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|Special types of data migrations|
Network-based tools such as FalconStor Software's IPStor and DataCore Software's SANsymphony offer a vendor-neutral approach from an operating system and storage perspective. Yet these approaches sometimes make administrators uneasy because of the time required to set up these roducts.
Before a network-based migration commences, an administrator needs to set up zones, allocate LUNs on the new arrays and reboot servers so they can discover the new volumes on the new array. The amount of risk that something will go wrong correlates to how large the networked storage environment is and how well it's maintained and documented. Poorly maintained and documented storage area networks (SANs) may require weeks--if not months--to identify, schedule and verify each server's access to volumes on existing arrays, and also verify their access to volumes on the new arrays after they have been allocated. Migrating data from one database format to another presents a set of additional problems (see "Special types of data migrations").
Host-based replication technologies exist for nearly every major operating system platform, including mainframe, Novell, Windows and most flavors of Unix. The free utilities that ship with the operating systems should only be used with offline applications or files. Look for a third-party solution if you need to maintain application availability while moving data to a new storage location. Products differ in the number of steps required to perform the data migration and how they manage the process.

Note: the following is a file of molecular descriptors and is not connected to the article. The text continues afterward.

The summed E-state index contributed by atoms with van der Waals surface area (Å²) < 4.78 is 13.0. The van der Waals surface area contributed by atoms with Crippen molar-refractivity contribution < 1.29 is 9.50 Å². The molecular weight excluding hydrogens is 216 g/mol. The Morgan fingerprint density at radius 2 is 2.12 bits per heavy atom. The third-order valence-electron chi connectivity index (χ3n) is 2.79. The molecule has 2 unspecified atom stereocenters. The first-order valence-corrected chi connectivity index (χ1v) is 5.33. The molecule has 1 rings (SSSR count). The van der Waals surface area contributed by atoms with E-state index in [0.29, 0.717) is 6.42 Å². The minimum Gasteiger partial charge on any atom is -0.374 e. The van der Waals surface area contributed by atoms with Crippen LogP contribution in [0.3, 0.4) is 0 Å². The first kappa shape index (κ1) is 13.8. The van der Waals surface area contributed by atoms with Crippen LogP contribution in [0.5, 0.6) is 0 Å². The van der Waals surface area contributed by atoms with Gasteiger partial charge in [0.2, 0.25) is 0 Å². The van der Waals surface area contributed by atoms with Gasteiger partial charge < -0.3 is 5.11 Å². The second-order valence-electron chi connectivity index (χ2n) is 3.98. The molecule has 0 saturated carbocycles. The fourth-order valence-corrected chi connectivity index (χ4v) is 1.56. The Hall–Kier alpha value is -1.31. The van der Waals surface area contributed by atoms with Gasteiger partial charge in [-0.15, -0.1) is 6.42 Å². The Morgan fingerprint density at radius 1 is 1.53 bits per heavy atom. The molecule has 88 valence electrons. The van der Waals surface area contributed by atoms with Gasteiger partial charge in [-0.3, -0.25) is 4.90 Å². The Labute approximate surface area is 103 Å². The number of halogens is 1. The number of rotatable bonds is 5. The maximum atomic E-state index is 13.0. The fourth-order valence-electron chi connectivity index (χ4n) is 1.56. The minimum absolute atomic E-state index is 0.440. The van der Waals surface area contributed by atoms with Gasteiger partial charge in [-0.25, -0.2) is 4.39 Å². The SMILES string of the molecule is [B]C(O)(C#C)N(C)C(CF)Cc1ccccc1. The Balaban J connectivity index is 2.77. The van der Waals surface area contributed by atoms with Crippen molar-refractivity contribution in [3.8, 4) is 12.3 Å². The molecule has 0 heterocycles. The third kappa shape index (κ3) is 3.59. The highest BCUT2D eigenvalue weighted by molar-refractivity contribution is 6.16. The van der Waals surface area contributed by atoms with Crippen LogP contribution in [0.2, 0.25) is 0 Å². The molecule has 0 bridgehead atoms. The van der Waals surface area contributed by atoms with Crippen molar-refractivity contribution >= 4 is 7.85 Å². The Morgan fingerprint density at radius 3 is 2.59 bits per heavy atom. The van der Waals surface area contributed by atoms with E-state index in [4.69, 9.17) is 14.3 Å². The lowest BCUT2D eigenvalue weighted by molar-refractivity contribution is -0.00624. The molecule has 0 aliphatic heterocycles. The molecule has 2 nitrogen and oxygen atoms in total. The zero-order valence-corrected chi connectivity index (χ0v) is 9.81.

There are a number of good reasons to use host-based technologies for data migrations such as:
- Lack of money to purchase replication software
- Inexperience with array- and network-based solutions
- Comfort level with existing migration techniques
- Integration with existing databases or a mix of different vendor's storage arrays
- Migrates from anything (internal or external disk) to anything
- Inexpensive if used with existing OS utilities
- Can change volume characteristics during migration
- Requires root-level access to each server
- May need to install software in addition to migration software
- Need to uninstall software following the migration
Tools such as Veritas' StorageCentral and Storage Reporter track data usage and profile storage resources--information essential for a successful data migration. Once the migration begins, Veritas' Storage Foundation analyzes the amount of disk space that will be saved and shows a progress bar as the data is migrated.
Look for products that monitor network traffic during data migrations, and in the event of a network slowdown, store all source changes and transmit them when possible. They should also perform resyncing operations to get the target data back in sync with the source data. And ensure the tools have a central management console from which to manage the migration.
This was first published in May 2004